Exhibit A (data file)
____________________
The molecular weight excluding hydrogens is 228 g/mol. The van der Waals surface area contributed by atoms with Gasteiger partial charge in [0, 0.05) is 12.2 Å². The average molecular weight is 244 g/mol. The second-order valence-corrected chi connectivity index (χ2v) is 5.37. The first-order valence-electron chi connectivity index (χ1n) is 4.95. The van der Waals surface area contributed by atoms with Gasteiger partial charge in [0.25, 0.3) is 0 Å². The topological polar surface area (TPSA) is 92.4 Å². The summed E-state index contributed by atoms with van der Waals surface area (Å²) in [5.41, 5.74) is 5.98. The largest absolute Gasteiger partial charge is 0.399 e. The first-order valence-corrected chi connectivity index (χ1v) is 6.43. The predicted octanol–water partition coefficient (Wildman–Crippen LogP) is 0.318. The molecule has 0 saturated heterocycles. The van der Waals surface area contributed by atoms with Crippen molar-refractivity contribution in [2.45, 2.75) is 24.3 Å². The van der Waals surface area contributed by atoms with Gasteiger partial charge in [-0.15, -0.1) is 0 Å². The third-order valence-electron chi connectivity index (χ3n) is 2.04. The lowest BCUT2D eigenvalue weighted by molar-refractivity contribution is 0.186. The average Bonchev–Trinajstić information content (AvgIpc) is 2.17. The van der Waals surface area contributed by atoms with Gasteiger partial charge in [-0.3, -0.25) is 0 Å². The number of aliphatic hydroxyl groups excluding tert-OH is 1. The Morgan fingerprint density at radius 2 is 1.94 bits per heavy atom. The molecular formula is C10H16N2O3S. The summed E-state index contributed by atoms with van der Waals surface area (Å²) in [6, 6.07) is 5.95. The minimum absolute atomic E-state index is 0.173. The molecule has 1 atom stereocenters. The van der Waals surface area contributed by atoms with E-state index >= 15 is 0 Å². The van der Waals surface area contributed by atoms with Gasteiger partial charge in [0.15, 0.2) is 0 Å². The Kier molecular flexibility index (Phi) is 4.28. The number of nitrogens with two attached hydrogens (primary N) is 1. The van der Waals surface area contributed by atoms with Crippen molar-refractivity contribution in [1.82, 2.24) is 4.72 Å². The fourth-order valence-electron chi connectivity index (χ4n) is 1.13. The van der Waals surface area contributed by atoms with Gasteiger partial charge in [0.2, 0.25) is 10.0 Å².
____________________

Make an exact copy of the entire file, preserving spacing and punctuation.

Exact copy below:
The molecular weight excluding hydrogens is 228 g/mol. The van der Waals surface area contributed by atoms with Gasteiger partial charge in [0, 0.05) is 12.2 Å². The average molecular weight is 244 g/mol. The second-order valence-corrected chi connectivity index (χ2v) is 5.37. The first-order valence-electron chi connectivity index (χ1n) is 4.95. The van der Waals surface area contributed by atoms with Gasteiger partial charge in [0.25, 0.3) is 0 Å². The topological polar surface area (TPSA) is 92.4 Å². The summed E-state index contributed by atoms with van der Waals surface area (Å²) in [5.41, 5.74) is 5.98. The largest absolute Gasteiger partial charge is 0.399 e. The first-order valence-corrected chi connectivity index (χ1v) is 6.43. The predicted octanol–water partition coefficient (Wildman–Crippen LogP) is 0.318. The molecule has 0 saturated heterocycles. The van der Waals surface area contributed by atoms with Crippen molar-refractivity contribution in [2.45, 2.75) is 24.3 Å². The van der Waals surface area contributed by atoms with Gasteiger partial charge in [-0.15, -0.1) is 0 Å². The third-order valence-electron chi connectivity index (χ3n) is 2.04. The lowest BCUT2D eigenvalue weighted by molar-refractivity contribution is 0.186. The average Bonchev–Trinajstić information content (AvgIpc) is 2.17. The van der Waals surface area contributed by atoms with Gasteiger partial charge in [-0.3, -0.25) is 0 Å². The number of aliphatic hydroxyl groups excluding tert-OH is 1. The Morgan fingerprint density at radius 2 is 1.94 bits per heavy atom. The molecular formula is C10H16N2O3S. The summed E-state index contributed by atoms with van der Waals surface area (Å²) in [6, 6.07) is 5.95. The minimum absolute atomic E-state index is 0.173. The molecule has 1 atom stereocenters. The van der Waals surface area contributed by atoms with E-state index >= 15 is 0 Å². The van der Waals surface area contributed by atoms with Gasteiger partial charge in [0.15, 0.2) is 0 Å². The Kier molecular flexibility index (Phi) is 4.28. The number of nitrogens with two attached hydrogens (primary N) is 1. The van der Waals surface area contributed by atoms with Crippen molar-refractivity contribution in [1.82, 2.24) is 4.72 Å². The fourth-order valence-electron chi connectivity index (χ4n) is 1.13. The van der Waals surface area contributed by atoms with Gasteiger partial charge in [0.2, 0.25) is 10.0 Å².